Helen Lilian Shaw was born in Timaru on 20 February 1913, the only child of Jessie Helen Gow and her solicitor husband, Walter Shaw, a shadowy, romantic figure whom Helen never knew. In September 1913 he was imprisoned for embezzlement and fraud, and three years later, on 21 September 1916, he was killed in action in France. Jessie did not remarry, bringing up her daughter in her parents’ Timaru house.
Jessie’s father, James Gow, a noted school inspector with an MA from Edinburgh, filled the guiding role of father as well as beloved grandfather in Helen’s life. Even before she entered Waimataitai School he had opened up for her ‘another world of extra dimension’ by teaching her to read. A solitary child in a house full of adults, Helen roamed the shelves of her grandfather’s library. From an early age she was drawn towards fantasy, preferring books of legend and romance to such exemplars of Victorian practicality as The Swiss family Robinson. Her first taste of literary success came at the age of 12 when she overheard her teacher praise a fairy story she had written. By the time she left Timaru Girls’ High School she was already set on the path of literature, a self-confessed ‘romantic with a powerful belief in the romantic ideal’.
However, James Gow, the dedicated educationalist, ordained that Helen follow in his footsteps. Obediently, in 1932 she entered Canterbury College and teacher training. The death of ‘that stern gentle old man’ in June that year was at once traumatic and liberating. She lost the dominant figure in her life and learned for the first time of her father’s crime and imprisonment. She was free now to follow her own inclinations, and after completing her BA in 1936 she abandoned teaching. Earning a little from hairdressing and painting buttons, she was drawn into the literary and artistic ferment of pre-war Christchurch. By 1937 her children’s stories were being published in the Press Junior, a supplement to the Press. Stimulating her aspirations as a writer were the conversations of a group of talented painters, musicians, writers and European refugees. Almost as influential was the example of Virginia Woolf and A room of one’s own.
Tall, with long dark hair, large brown eyes and a sweet, dreamy expression, Helen Shaw was beautiful. She dressed simply but distinctively throughout her life in long, usually blue skirts and high-necked Victorian blouses. When she met Frank Simon Hofmann, a handsome Jewish refugee from Prague nearly four years her junior, it was love at first sight. Frank, a talented photographer, cultivated and musically gifted, was visiting Christchurch. They were married in the Auckland Registrar’s Office on 24 December 1941 and settled in Auckland, where Frank achieved renown for his photography and where they entertained a wide circle of intellectuals, musicians and writers.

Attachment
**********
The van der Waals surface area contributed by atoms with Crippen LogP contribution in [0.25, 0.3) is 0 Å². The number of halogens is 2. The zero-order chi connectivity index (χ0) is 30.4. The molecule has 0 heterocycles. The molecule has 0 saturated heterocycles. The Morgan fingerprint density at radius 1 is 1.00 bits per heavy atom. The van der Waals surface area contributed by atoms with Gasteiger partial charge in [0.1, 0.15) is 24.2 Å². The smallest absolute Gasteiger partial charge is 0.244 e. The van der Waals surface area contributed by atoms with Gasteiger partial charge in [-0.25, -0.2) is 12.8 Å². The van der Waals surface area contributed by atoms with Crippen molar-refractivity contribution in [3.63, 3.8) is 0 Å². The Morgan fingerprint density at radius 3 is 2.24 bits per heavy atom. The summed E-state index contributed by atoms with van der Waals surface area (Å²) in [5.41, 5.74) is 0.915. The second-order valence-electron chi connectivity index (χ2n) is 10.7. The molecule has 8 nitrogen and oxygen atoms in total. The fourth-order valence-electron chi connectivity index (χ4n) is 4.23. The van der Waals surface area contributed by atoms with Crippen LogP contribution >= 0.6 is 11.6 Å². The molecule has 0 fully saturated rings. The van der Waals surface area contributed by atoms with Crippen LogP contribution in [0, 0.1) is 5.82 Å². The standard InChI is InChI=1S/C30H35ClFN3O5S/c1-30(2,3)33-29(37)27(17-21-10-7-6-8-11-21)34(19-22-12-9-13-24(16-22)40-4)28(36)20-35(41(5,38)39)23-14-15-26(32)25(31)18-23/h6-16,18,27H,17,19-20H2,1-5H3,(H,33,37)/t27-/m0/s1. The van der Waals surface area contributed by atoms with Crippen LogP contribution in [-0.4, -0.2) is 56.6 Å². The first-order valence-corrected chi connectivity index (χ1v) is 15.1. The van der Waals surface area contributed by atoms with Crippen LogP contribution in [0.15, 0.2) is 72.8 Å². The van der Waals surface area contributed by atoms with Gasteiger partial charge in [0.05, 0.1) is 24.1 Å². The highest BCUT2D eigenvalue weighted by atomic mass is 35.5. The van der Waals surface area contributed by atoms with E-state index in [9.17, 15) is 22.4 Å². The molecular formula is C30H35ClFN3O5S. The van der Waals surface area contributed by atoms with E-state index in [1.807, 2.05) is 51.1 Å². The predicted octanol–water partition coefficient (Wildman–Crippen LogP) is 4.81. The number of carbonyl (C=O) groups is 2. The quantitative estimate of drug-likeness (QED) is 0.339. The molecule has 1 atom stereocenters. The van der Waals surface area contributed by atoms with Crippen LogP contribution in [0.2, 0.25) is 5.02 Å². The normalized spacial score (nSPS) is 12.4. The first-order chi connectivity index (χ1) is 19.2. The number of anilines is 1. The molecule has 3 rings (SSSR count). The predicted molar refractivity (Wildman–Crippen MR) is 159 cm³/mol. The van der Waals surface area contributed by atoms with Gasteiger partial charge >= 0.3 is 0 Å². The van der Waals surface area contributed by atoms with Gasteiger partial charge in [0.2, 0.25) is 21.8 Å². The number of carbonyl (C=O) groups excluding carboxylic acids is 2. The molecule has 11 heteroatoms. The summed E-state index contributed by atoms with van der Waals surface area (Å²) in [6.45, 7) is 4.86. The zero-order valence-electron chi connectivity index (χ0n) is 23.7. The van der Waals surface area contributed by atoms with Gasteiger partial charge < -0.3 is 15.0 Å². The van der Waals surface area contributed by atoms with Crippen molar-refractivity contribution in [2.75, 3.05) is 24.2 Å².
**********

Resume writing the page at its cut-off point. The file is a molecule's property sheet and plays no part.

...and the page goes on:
As Frank’s wife, ‘Hella’ Hofmann gave generously of her time, holding after-concert parties and bringing up their two sons. As a writer, Helen Shaw relished contact with other artists, but had somehow to snatch the time for her own literary endeavours. Never driving a car, drawing her curtains by day against the distractions of the outside world, she worked late into the night at the idiosyncratic stories and meditative poems for which she became known.
Helen’s first adult story, ‘The two fathers’, appeared in 1943. The source she instinctively tapped into was her childhood in the dark old Timaru house amid the ‘repressive Victorians by whom [she] was nurtured and haunted, and whom [she] loved’. Her first collection, The orange-tree, appeared in 1957. Typifying Helen Shaw’s fictional world is ‘The blind’, a story in which an old, late Victorian house, shrouded in gothic gloom, is almost a character in its own right. Inhabiting the house is a cast of ageing family members who live comfortlessly with a decrepit parent. In many of her stories there are mysterious hints of a ‘dead and dreadful past’, of unresolved psychic pain. A second collection of stories, The gipsies, and other stories (1978), returns to that world, often probing the confused feelings of a dreamy young woman towards the relatives who have brought her up.
As a writer, Helen Shaw is remembered for her slightly surreal, whimsical depiction of a world far removed from the insistent social realism of Frank Sargeson. Yet it was she who in 1955 put together the first collection of essays on his work, The puritan and the waif. Later she took up the cause of D’Arcy Cresswell, in 1971 editing his letters for publication, and in 1983 Dear Lady Ginger, letters between him and Lady Ottoline Morrell. She herself corresponded with a wide network of people, including Indian writers and mystics. In 1979 she was guest editor of an anthology of New Zealand and world poetry published in India by Ocarina International.
A more private aspect of Shaw was her deep interest in mysticism, in the mysterious questing of the human spirit. Drawn to the work of the psychoanalyst Carl Jung, the anthroposophical movement and the great religious mystics and poets, she expressed her own spirituality in prayers, meditations and poetry. Towards the end of her life, when she felt that ‘Even among friends I feel a stranger. I am forgetting how to speak their language and alas so few of them speak mine’, poetry became ever more important. Her visionary, lyric poems still convey her sense of the individual soul adrift in an unfathomable universe.
After Helen Shaw’s death on 13 June 1985, in Auckland, Frank Hofmann devoted himself to publishing her poetry. He died four years later, in 1989. Helen’s I listen, a selection of poetic meditations, appeared in 1995.